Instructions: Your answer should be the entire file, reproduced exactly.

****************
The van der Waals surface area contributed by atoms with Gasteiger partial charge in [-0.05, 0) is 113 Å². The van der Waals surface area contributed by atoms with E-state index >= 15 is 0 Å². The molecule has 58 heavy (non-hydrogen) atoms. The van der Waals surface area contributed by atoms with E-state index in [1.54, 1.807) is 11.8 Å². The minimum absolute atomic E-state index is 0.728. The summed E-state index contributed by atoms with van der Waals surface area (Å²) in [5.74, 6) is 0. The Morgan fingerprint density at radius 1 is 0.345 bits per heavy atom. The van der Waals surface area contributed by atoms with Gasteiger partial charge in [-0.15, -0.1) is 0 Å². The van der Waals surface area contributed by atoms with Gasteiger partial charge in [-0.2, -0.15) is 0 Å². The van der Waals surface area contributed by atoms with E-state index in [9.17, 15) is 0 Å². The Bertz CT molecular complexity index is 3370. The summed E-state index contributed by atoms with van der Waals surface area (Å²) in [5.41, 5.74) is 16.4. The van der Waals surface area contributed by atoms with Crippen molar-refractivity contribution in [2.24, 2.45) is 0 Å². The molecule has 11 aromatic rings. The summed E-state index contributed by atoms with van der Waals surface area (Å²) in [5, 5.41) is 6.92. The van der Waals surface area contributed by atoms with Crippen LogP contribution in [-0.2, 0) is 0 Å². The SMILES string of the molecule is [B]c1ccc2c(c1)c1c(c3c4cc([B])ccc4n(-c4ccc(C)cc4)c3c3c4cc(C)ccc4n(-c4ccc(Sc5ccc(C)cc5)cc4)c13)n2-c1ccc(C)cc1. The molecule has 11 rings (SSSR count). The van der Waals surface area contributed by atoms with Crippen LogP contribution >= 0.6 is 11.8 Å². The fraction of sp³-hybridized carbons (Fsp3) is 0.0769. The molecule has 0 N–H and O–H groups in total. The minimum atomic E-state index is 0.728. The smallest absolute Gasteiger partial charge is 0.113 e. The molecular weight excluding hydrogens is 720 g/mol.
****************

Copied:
The van der Waals surface area contributed by atoms with Gasteiger partial charge in [-0.05, 0) is 113 Å². The van der Waals surface area contributed by atoms with E-state index >= 15 is 0 Å². The molecule has 58 heavy (non-hydrogen) atoms. The van der Waals surface area contributed by atoms with E-state index in [1.54, 1.807) is 11.8 Å². The minimum absolute atomic E-state index is 0.728. The summed E-state index contributed by atoms with van der Waals surface area (Å²) in [5.74, 6) is 0. The Morgan fingerprint density at radius 1 is 0.345 bits per heavy atom. The van der Waals surface area contributed by atoms with Gasteiger partial charge in [-0.15, -0.1) is 0 Å². The van der Waals surface area contributed by atoms with Gasteiger partial charge in [-0.2, -0.15) is 0 Å². The van der Waals surface area contributed by atoms with E-state index in [9.17, 15) is 0 Å². The Bertz CT molecular complexity index is 3370. The summed E-state index contributed by atoms with van der Waals surface area (Å²) in [5.41, 5.74) is 16.4. The van der Waals surface area contributed by atoms with Crippen molar-refractivity contribution in [2.24, 2.45) is 0 Å². The molecule has 11 aromatic rings. The summed E-state index contributed by atoms with van der Waals surface area (Å²) in [5, 5.41) is 6.92. The van der Waals surface area contributed by atoms with Crippen LogP contribution in [-0.2, 0) is 0 Å². The SMILES string of the molecule is [B]c1ccc2c(c1)c1c(c3c4cc([B])ccc4n(-c4ccc(C)cc4)c3c3c4cc(C)ccc4n(-c4ccc(Sc5ccc(C)cc5)cc4)c13)n2-c1ccc(C)cc1. The molecule has 11 rings (SSSR count). The van der Waals surface area contributed by atoms with Crippen LogP contribution >= 0.6 is 11.8 Å². The fraction of sp³-hybridized carbons (Fsp3) is 0.0769. The molecule has 0 N–H and O–H groups in total. The minimum atomic E-state index is 0.728. The smallest absolute Gasteiger partial charge is 0.113 e. The molecular weight excluding hydrogens is 720 g/mol.